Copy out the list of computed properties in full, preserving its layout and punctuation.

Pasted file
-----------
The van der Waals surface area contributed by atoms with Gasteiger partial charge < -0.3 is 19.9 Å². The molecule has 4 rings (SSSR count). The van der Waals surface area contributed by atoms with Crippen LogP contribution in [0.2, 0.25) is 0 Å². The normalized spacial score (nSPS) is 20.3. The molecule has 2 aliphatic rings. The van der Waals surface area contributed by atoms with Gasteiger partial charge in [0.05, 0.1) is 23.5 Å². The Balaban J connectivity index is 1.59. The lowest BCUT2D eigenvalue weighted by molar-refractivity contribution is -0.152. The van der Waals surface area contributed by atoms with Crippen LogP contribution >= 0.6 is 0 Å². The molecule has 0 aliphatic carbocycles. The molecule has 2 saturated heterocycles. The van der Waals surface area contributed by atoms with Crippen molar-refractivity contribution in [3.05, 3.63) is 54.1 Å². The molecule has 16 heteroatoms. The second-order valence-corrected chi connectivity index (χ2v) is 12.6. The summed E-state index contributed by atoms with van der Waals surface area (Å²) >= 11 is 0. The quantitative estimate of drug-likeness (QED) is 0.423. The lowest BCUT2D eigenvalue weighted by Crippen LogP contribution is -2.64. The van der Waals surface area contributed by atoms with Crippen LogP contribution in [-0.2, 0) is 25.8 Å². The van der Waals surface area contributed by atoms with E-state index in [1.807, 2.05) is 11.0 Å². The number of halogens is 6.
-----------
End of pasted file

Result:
The van der Waals surface area contributed by atoms with Gasteiger partial charge < -0.3 is 19.9 Å². The molecule has 4 rings (SSSR count). The van der Waals surface area contributed by atoms with Crippen LogP contribution in [0.2, 0.25) is 0 Å². The normalized spacial score (nSPS) is 20.3. The molecule has 2 aliphatic rings. The van der Waals surface area contributed by atoms with Gasteiger partial charge in [0.05, 0.1) is 23.5 Å². The Balaban J connectivity index is 1.59. The lowest BCUT2D eigenvalue weighted by molar-refractivity contribution is -0.152. The van der Waals surface area contributed by atoms with Crippen LogP contribution >= 0.6 is 0 Å². The molecule has 0 aliphatic carbocycles. The molecule has 2 saturated heterocycles. The van der Waals surface area contributed by atoms with Crippen molar-refractivity contribution in [3.05, 3.63) is 54.1 Å². The molecule has 16 heteroatoms. The second-order valence-corrected chi connectivity index (χ2v) is 12.6. The summed E-state index contributed by atoms with van der Waals surface area (Å²) >= 11 is 0. The quantitative estimate of drug-likeness (QED) is 0.423. The lowest BCUT2D eigenvalue weighted by Crippen LogP contribution is -2.64. The van der Waals surface area contributed by atoms with Crippen LogP contribution in [-0.2, 0) is 25.8 Å². The van der Waals surface area contributed by atoms with E-state index in [1.807, 2.05) is 11.0 Å². The number of halogens is 6.